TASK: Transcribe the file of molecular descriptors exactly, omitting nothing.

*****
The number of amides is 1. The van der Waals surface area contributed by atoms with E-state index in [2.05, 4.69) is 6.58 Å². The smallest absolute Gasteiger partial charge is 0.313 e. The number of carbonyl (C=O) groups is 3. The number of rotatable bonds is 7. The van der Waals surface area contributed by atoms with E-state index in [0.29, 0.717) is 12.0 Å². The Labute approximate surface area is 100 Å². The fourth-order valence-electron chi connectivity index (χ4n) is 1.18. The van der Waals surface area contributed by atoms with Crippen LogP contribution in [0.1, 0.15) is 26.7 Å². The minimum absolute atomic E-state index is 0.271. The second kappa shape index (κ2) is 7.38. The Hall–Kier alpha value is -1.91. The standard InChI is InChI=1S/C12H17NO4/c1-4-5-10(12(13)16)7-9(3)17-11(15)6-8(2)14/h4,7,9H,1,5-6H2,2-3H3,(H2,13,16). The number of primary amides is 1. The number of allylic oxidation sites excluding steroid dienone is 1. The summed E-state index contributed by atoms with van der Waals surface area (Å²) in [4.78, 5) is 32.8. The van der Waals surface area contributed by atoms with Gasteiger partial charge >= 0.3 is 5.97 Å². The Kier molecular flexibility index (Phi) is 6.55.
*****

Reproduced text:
The number of amides is 1. The van der Waals surface area contributed by atoms with E-state index in [2.05, 4.69) is 6.58 Å². The smallest absolute Gasteiger partial charge is 0.313 e. The number of carbonyl (C=O) groups is 3. The number of rotatable bonds is 7. The van der Waals surface area contributed by atoms with E-state index in [0.29, 0.717) is 12.0 Å². The Labute approximate surface area is 100 Å². The fourth-order valence-electron chi connectivity index (χ4n) is 1.18. The van der Waals surface area contributed by atoms with Crippen LogP contribution in [0.1, 0.15) is 26.7 Å². The minimum absolute atomic E-state index is 0.271. The second kappa shape index (κ2) is 7.38. The Hall–Kier alpha value is -1.91. The standard InChI is InChI=1S/C12H17NO4/c1-4-5-10(12(13)16)7-9(3)17-11(15)6-8(2)14/h4,7,9H,1,5-6H2,2-3H3,(H2,13,16). The number of primary amides is 1. The number of allylic oxidation sites excluding steroid dienone is 1. The summed E-state index contributed by atoms with van der Waals surface area (Å²) in [4.78, 5) is 32.8. The van der Waals surface area contributed by atoms with Gasteiger partial charge >= 0.3 is 5.97 Å². The Kier molecular flexibility index (Phi) is 6.55.